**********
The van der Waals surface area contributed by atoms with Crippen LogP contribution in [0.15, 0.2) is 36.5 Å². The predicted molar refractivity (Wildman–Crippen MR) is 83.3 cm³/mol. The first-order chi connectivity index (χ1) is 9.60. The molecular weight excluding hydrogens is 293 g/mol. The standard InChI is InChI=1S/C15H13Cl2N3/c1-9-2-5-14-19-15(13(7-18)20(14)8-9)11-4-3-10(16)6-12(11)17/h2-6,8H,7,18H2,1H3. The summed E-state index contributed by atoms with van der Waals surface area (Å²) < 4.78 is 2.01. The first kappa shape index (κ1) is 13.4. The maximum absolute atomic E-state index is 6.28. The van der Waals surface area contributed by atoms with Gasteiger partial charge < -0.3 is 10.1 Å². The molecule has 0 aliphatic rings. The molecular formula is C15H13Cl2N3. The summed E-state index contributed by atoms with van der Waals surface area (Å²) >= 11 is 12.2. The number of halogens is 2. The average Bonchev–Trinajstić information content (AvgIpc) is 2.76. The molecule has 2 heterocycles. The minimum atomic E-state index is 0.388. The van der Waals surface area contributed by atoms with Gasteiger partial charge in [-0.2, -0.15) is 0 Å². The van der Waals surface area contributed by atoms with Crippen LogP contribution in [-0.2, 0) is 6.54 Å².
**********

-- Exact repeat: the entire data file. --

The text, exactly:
The van der Waals surface area contributed by atoms with Crippen LogP contribution in [0.15, 0.2) is 36.5 Å². The predicted molar refractivity (Wildman–Crippen MR) is 83.3 cm³/mol. The first-order chi connectivity index (χ1) is 9.60. The molecular weight excluding hydrogens is 293 g/mol. The standard InChI is InChI=1S/C15H13Cl2N3/c1-9-2-5-14-19-15(13(7-18)20(14)8-9)11-4-3-10(16)6-12(11)17/h2-6,8H,7,18H2,1H3. The summed E-state index contributed by atoms with van der Waals surface area (Å²) < 4.78 is 2.01. The first kappa shape index (κ1) is 13.4. The maximum absolute atomic E-state index is 6.28. The van der Waals surface area contributed by atoms with Gasteiger partial charge < -0.3 is 10.1 Å². The molecule has 0 aliphatic rings. The molecular formula is C15H13Cl2N3. The summed E-state index contributed by atoms with van der Waals surface area (Å²) >= 11 is 12.2. The number of halogens is 2. The average Bonchev–Trinajstić information content (AvgIpc) is 2.76. The molecule has 2 heterocycles. The minimum atomic E-state index is 0.388. The van der Waals surface area contributed by atoms with Gasteiger partial charge in [-0.2, -0.15) is 0 Å². The van der Waals surface area contributed by atoms with Crippen LogP contribution in [-0.2, 0) is 6.54 Å².